Finance, the Cause of and Solution to All of Life's Problems

My cohort of incoming Joseph Wharton Scholars was a confident and focused bunch. Having the prestige of Wharton amplified by our special designation within it, we aimed to max out on all the business school had to offer us. It became a badge of honor to not only double concentrate but triple or even quadruple concentrate, and/or to pick up a second degree on the engineering side to capitalize on the growing confluence of business and technology.

Leave it to our statistics professor, of all people, to instruct us in the importance of a well-rounded liberal arts education. While we schemed to fill our semesters with business courses, he urged us to mix in other disciplines.

I recall one brazen young classmate responding to yet another mini-lecture on this subject with what he perceived to be a rhetorical question: "If I'm going to be a hot-shot i-banker on Wall Street, what's the point of taking physics?"

Our stats professor smiled, and proceeded to discuss how a principle from physics, concerning the patterns associated with different vibrations, had formed the core of a new line of thinking about how to price derivatives and other financial instruments. (Darn these know-it-all Ivy League professors!) Point being, we ought to be open to the ways something from one discipline can be very transferable to an entirely different discipline.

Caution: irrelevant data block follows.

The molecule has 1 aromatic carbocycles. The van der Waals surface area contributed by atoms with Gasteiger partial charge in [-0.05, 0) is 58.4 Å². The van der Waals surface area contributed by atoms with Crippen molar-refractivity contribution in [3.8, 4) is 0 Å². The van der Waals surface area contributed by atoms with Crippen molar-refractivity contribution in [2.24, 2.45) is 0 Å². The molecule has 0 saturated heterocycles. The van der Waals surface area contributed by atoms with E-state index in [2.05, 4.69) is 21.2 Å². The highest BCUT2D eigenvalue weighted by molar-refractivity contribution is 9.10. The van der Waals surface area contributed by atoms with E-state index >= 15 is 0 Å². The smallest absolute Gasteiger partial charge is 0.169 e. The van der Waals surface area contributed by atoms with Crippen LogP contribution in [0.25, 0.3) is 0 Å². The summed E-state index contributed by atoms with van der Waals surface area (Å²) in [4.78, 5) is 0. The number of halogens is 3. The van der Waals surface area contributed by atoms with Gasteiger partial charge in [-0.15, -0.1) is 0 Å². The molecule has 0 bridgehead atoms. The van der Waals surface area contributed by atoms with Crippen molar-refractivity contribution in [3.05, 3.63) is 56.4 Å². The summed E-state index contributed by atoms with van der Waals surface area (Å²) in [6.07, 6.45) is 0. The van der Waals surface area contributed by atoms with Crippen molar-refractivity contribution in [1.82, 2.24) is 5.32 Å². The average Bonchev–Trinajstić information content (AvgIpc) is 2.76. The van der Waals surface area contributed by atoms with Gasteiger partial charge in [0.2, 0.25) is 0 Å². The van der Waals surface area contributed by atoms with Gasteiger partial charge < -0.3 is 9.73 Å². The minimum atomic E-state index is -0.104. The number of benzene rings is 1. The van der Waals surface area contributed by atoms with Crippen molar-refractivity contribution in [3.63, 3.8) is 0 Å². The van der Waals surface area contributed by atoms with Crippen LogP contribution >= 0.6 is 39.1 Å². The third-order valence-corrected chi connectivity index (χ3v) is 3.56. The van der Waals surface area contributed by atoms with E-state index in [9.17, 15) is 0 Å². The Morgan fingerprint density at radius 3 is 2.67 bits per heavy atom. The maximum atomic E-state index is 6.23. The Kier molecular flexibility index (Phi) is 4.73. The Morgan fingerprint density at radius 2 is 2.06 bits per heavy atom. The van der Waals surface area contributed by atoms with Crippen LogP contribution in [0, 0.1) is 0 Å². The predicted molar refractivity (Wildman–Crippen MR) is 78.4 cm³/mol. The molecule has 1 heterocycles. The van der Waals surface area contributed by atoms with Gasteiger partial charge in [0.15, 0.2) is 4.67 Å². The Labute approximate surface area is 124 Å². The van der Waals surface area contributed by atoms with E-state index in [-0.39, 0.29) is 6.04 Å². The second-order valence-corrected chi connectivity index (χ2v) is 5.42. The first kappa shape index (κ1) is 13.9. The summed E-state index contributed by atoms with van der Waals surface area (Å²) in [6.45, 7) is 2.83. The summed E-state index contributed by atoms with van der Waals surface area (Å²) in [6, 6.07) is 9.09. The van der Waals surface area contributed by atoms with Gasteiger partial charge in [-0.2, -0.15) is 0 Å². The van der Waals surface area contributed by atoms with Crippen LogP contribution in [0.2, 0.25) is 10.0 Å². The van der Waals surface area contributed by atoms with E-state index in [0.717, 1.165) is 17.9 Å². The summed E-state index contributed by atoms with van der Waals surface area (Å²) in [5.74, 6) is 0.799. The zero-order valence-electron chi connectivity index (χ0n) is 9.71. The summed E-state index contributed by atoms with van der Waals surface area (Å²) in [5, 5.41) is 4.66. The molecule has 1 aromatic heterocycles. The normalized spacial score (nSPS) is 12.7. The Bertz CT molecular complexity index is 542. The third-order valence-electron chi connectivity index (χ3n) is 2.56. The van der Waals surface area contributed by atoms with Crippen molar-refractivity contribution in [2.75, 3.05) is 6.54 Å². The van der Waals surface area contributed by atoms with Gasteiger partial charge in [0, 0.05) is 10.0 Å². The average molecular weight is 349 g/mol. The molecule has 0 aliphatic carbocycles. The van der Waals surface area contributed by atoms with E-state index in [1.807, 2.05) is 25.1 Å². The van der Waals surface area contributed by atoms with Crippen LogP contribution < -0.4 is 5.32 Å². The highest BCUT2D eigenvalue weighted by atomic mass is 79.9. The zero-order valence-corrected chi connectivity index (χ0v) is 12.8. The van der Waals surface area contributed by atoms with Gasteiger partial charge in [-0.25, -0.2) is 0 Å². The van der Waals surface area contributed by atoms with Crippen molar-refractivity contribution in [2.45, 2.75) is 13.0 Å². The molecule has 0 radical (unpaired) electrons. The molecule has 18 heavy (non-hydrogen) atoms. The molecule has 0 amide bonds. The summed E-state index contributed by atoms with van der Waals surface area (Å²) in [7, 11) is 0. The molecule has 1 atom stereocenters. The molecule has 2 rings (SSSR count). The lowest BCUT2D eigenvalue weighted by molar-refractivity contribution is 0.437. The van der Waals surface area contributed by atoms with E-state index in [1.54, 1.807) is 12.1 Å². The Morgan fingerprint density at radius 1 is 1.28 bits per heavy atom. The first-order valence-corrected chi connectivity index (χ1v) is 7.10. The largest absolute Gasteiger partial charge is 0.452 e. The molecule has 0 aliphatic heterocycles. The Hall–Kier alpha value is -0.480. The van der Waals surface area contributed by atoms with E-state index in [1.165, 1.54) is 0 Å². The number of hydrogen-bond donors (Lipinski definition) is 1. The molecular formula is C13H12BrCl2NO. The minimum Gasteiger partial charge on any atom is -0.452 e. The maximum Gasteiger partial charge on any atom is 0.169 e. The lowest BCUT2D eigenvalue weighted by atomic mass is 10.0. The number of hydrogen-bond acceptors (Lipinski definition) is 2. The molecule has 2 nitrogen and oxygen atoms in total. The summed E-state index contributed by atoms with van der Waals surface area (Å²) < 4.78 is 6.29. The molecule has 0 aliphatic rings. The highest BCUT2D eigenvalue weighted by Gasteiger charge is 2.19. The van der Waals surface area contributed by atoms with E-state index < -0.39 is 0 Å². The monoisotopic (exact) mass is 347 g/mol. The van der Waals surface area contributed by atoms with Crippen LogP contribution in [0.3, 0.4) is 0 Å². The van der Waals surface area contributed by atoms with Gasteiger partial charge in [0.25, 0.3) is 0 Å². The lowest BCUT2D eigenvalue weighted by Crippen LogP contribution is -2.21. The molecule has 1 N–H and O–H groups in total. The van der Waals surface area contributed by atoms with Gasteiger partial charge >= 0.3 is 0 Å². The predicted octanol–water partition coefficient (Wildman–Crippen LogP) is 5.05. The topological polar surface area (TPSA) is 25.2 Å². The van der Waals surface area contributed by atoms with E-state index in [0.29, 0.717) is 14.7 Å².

I remembered this episode when I read this article from Fortune Magazine about a fund manager who used advanced statistical techniques gleaned from his expertise in analyzing markets to provide a crucial insight into how autism works. Here, the principle is the reverse of my stats professor, who was trying to get us business geeks to learn about other things besides business; my take-away from this article is that high-powered business acumen can be marshaled for other, potentially revolutionary positive uses. Perhaps somewhere, some class of idealistic college students who find business and finance dirty topics is being lectured in the following way: "You want to find a cure for cancer or figure out how to break the impasse in the Middle East? Go take a class down the hall on financial instruments and portfolio management!"

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